Juvenile Crime and Justice
Courses in juvenile crime and justice are usually taken as elective courses by those who wish to focus their studies and their career on crime and youth. These courses help students gain a better understanding of crime as it relates to children and teenagers. General topics in these juvenile delinquency courses include crime prevention, treatments and patterns of criminal behavior. Much time is also spent studying the juvenile justice system and the many ways it differs from the adult system.
Criminal Justice Courses
Criminal justice courses focus on criminal penalties. Students study court systems, correctional institutes, laws, judicial procedures and measurements of crime severity. These classes also typically include some form of practical training, usually in the form of drills, class projects and/or supervised visits to criminal justice agencies. Students learn about criminal justice through the eyes of the various agencies enforcing crime, including police and sheriff departments, probation/parole and the courts.
Law and Sociology Courses
Law and Sociology courses cover basic laws and crime levels from a sociological perspective. Criminals' mental history, treatment capability or age can all be factors in how they are treated within the legal system. This course provides information about selecting juries, assessing a defendant's sanity, testimony from eyewitnesses and self-representation. Time is also spent on general sociology theories and the social forces that influence American law.
Why Study Abroad in Malaysia
Studying in Malaysia can be the academic and cultural experience of a lifetime; the chance to study crime and criminal behavior from an Eastern perspective, while learning to appreciate the customs, tradition and language of the Malaysian people. When not busy with their studies, students will have ample time to visit some of Malaysia’s most popular sites and attractions, including:
Developed by the British in the 1920s, the Cameron Highlands is one of Malaysia’s most extensive hill stations. The region, which is renowned for its scenic trails lined with local flora, has a population of roughly 35,000, made up of ethnic Malays, Chinese, Indians and several other ethnic groups. Walking along the trails of the Cameron Highlands, visitors will be treated to a number of breathtaking sites, ranging from wooded forests to majestic waterfalls to peaceful lagoons. Apart from these fun and interesting walks through the jungle landscapes, there is also a beautiful sanctuary that is known for its tea plantations, with guided tours available by appointment.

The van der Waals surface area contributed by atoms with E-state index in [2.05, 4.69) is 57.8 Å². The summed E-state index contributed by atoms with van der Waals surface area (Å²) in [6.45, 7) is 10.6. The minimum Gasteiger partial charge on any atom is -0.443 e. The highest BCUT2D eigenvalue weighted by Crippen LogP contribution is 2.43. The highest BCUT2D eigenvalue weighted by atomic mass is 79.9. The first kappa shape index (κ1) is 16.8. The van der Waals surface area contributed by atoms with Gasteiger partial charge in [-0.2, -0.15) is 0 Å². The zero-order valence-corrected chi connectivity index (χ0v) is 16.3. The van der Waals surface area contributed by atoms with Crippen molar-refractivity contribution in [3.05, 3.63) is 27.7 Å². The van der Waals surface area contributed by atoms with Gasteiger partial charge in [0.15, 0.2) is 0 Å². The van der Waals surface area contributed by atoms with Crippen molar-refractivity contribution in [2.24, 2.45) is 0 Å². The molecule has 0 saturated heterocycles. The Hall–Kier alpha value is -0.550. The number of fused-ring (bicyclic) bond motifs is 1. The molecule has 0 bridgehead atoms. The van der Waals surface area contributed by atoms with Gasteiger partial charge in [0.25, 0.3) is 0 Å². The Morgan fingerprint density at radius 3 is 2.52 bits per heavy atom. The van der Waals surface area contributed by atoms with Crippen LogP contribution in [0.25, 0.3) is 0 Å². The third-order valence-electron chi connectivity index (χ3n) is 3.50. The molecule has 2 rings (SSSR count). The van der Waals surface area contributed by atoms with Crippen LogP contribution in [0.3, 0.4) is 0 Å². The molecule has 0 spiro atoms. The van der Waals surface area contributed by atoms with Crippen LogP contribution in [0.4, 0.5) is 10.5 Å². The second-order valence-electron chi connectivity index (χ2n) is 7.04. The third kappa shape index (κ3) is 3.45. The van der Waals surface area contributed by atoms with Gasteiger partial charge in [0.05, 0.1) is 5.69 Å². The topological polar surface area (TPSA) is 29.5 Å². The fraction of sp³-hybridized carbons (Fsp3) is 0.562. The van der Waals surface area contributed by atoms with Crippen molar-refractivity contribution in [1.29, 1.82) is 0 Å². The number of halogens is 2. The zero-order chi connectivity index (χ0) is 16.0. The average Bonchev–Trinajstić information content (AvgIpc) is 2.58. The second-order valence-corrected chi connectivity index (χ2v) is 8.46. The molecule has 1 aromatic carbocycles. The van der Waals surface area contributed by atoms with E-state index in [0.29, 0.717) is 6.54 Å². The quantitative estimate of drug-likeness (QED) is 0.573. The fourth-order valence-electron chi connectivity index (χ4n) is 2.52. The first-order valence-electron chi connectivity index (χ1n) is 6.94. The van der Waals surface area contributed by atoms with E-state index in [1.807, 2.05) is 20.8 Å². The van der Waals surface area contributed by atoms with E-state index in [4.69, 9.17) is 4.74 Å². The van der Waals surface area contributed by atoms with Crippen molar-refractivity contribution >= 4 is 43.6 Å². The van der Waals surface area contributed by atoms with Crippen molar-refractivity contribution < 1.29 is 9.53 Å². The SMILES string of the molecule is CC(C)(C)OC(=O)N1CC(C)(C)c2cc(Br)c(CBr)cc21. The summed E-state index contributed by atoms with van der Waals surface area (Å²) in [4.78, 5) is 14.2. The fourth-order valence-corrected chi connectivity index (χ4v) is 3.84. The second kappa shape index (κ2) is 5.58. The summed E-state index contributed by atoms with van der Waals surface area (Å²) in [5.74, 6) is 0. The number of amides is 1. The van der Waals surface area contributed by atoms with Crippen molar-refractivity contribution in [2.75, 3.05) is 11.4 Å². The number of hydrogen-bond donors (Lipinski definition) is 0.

Named after Britain’s King George III, Georgetown is located on the northeast corner of Penang Island, with most of its population being of Chinese origin. Due to strict local government controls, Georgetown has retained over the years many of its colonial-era shop-houses, where visitors can get a firsthand look at what life must have been like during the 18th and 19th centuries. The town boasts one of the most unique architectural and cultural cityscapes in the Southeast Asian region. Come nightfall, Georgetown truly springs to life, as local workers and visitors make their way to the nearby street hawkers to have their meals and drinks.
Taman Negara, which translates literally to “National Park” in Malay, is one of the oldest tropical rain forests in the world. This scenic wilderness area features massive trees, waterfalls, jungle treks and the world’s longest canopy walkways. Several trails enable tourists to explore the forest without a guide. However, the guided tours of Taman Negara offer some of the best opportunities to come across the park’s most endangered species, such as the Asian elephants, tigers, leopards and rhinos. More common sites along the trails are local bird species, small deer, lizards and perhaps even a snake or two, some of which can grow to six feet or longer.